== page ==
Regarding the lighting for the event we had a major challenge. The dining area was surrounded on three sides by windows on what turned out to be an extremely sunny day and with the sun coming straight at us. Fortunately we rented a set of ‘Redheads’ (not an Irish female band) but 3 large professional film lights running at 800w each. We used all of them with ‘daylight’ gels to attempt to fill in light from the one side of the dining area that did not have windows. It’s never easy fighting the sun (!) but 2,400 watts and some blinds helps a little.

On the day we got down to the restaurant early. By 3pm everything was setup and everyone in place. Our Founder Alx who has worked in the past as a cameraman operated the main camera and did Directorial duties. Nigel Barden from the BBC as mentioned did the presenting.  Nick Tsinonis was on switching and Charlotte Chahrvin was on ‘waitercam’.

The event went amazingly smooth all things considered. A waiter did manage to trip a router cable which evaded being gaffa taped behind the bar, but that was about it. The broadcast was watched by hundreds of restaurant people around the world and the client was very happy.

We’re now planning to do more live events with a view to developing some live broadcasting features for our WorldTV users and which is the most often requested feature. We’ve got a wealth of real world experience to feed back into our development plans and some fascinating ideas that we’re working on. You will of course hear all about them right here.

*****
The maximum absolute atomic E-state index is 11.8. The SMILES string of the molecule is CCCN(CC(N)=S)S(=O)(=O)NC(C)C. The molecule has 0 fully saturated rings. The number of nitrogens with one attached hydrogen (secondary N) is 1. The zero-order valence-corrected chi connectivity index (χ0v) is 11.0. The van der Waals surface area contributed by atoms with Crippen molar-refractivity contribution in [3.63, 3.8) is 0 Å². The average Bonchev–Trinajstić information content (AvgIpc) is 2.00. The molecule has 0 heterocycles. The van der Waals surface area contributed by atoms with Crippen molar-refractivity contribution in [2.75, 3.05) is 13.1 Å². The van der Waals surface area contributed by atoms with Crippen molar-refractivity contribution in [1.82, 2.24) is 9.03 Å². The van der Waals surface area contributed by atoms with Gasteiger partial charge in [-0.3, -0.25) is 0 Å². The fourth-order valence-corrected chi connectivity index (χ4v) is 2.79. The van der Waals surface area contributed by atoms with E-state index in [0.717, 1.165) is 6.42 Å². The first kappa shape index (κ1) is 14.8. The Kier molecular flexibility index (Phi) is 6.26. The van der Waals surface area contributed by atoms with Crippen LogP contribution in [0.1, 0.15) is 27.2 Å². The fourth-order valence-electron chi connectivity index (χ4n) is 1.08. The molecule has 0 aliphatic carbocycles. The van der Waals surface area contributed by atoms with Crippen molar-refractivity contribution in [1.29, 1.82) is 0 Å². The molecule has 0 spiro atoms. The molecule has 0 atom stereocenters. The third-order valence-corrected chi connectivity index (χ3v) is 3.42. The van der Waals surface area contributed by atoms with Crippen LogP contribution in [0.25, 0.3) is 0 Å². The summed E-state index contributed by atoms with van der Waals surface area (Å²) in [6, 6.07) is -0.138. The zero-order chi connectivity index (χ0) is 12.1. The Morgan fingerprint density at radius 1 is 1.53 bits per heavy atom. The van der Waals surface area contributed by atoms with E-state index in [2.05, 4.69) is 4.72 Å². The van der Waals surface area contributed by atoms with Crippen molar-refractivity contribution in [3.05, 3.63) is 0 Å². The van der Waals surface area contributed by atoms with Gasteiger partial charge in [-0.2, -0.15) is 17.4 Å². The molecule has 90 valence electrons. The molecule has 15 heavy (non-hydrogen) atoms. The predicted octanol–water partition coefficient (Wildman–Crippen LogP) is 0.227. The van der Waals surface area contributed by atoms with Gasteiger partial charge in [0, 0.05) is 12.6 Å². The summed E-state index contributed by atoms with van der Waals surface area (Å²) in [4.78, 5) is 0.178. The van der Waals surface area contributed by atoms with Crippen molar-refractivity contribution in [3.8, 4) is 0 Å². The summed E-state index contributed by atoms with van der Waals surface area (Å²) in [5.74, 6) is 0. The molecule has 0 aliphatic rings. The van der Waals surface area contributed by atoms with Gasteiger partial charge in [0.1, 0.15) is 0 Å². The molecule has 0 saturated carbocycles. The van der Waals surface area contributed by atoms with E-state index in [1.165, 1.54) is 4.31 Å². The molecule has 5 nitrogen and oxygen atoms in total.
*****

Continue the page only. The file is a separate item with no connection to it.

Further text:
If you would like us to webcast your upcoming event, drop us a line.


  1. You know what would be cool, being able to move videos between channels (ones you set up) so you can kinda pass them around your channels….THANKS, you guys are doing awesome work here. Peace, Chaz USA

  2. Thank you for sharing your experience! I’m doing research for a similar setup, so this article was extremely helpful… didn’t know about the canopus box before reading. Thanks again!

  3. Thanks for sharing the information, I find it really useful. Now i’m reading your website from my room

  4. um grande webcast

  5. It is nice that you posted about this. I found you on google and I had been looking for information about this. Nice site, thanks for the info. I will come back to check for new updates